Daily Stand-up March 24, 2020

Whatifi - My Origin Story

Jon Cowley @jcowley

I've been reading posts lately about trust and ways to build trust in your product. One of the suggestions is to tell your story. This is mine.

When my twin boys were born five years ago, my wife and I started asking whatifis. What if my wife took a year off of work, or two, or three. What if she went back to her old job (that paid well but she had been there for 13 years and was no longer inspired) or she took a lower paying job but doing something that she enjoyed.

Our boys were born three months premature and we had a lot of early, stressful days as we navigated that part of our journey. What if I took extra time off? We had our mortgage and still owed money on a vacation property (back when we thought we weren't going to have kids).

Childcare is expensive. What if we hired a nanny or put the kids in daycare?

I am a level 12 Excel Wizard and I can do things in a spreadsheet that can make a mere mortal quiver in awe. But even then, I ran into issues. Too many variables. Time was tricky. Multiple events with multiple dates in the future are not easy to plan for. Then you get into taxes and tax credits and take home pay and it quickly became a dog's breakfast.

By day, I have worked in the feature film and TV visual effects industry. The software that we use to make all of those amazing images is designed for artists and is visual and intuitive to use. It can be very procedural and connect-the-dots like. Think of a mind mapping like interface but instead of just drawing lines between bubbles, this software runs pixel transformations and all sorts of step-by-step calculations to make movie magic. And because it is procedural, anyone can go back up the stack of steps and make changes.

Do you want the dinosaur to be pink instead of green? Go up to the color correct node and make that change.

Do you want the dinosaur to enter half-a-second later? Slide the time slider and offset his animation by 12 frames in the time remap node.

The aha moment was when I realized that this same sort of logic could be applied to finances and life scenarios. Connect a job node to an expense node. Pipe a house node into three different mortgage nodes and calculate what each of those look like long term.

It was a pet project. Cool concept with a lot of potential.

Three years ago things got a lot more stressful. It took almost nine months to diagnose, but my wife's health began to rapidly deteriorate and doctors were at a loss for the longest time. It got to the stage that she was mostly bed ridden, unable to lift our boys or change a diaper and would have random seizure type events and terrible falls. I took six months off of work. Our diagnosis was a very rare auto-immune disease called Stiff Person's Syndrome. She is only one of thirty people in all of Canada with this condition and it has been a very long, challenging road. There were moments there where I was preparing for the worst. Whatifi am a widowed father in my mid forties with two boys under two.

My side project took on a new urgency.

Part of it was that the film industry, while it pays well, is NOT a family friendly industry. The hours are long. The deadline are tight. The product we make is subjective and a team can suddenly be working the weekend because a big name Hollywood director has a whim. I needed to plant the seeds on a career that would allow me to be closer to home with more flexibility.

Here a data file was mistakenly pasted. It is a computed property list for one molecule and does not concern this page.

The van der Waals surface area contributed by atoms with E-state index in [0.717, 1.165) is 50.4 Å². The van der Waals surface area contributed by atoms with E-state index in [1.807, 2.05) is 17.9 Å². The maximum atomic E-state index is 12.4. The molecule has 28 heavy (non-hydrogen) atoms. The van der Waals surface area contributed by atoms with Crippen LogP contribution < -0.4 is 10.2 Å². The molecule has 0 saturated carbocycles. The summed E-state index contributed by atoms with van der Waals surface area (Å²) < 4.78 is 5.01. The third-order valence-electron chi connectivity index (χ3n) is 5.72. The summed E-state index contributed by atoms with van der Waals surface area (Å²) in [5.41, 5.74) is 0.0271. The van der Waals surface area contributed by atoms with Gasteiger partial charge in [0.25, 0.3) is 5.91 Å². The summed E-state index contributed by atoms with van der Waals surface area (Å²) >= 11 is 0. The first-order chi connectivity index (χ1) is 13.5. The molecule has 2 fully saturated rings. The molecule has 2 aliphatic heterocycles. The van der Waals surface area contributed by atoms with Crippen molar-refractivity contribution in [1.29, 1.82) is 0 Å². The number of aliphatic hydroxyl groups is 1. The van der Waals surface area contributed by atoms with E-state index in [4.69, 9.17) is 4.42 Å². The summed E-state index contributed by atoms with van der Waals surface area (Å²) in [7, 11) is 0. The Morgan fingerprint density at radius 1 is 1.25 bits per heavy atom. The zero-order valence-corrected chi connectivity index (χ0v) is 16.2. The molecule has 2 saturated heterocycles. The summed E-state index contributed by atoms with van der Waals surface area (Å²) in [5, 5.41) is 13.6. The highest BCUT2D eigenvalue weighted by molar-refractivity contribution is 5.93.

The other part was control. Sometimes, when so much is in chaos, we need something that we feel like we can influence. Whatifi became my outlet. An idea that I could nurture. Maybe something that could answer my own questions. Potentially a Plan B to offset our income or, in typical startup lore, sell for a gazillion dollars and change the future for my family.

Most of life is chasing and achieving your new normal. Thankfully we have found some stability for my wife. There are some very tough days and a lot of meds but she can dance with my boys now. She will never return to work and there are still plenty of long term challenges but that sense of urgency has abated to a degree.

There are some amazing things that can happen when pressure is applied.

While most people would have burned out on a side project years ago, I've managed to keep my focus. I have two co-founders now and team of four part-time and full-time developers and designers that are part of our bootstrap journey. We've built a full fledged product, interviewed tons of potential users, have had traction in a fintech startup competition (one of the five finalists for $100K - pitching end of April) and am very proud of what we have built. If all goes according to plan, we will launch an early release in the coming week as a planning tool for families trying to navigate their current new virus influenced financial realities.

The day job, for now, is still going strong. The film industry is a fickle one though and if our current health crisis plays out long term, then there will not be any content in the funnel for the visual effects artists to work on.

The pressure returns.

  1. 2

    ❤️❤️❤️"She can dance with my boys now." ❤️❤️❤️

    I love the story behind this, especially as a mother who is constantly asking herself that 'What if' question.

    Thank you for sharing.

  2. 2

    Everyone thinks that their situation is difficult and that they're the only one - but that's never true! Let's catch-up sometime, when we can actually meet again...

    1. 1

      Thanks Blake - good to hear from you.

      We can catch up digitally as well. Lots of progress and developments since we last talked.

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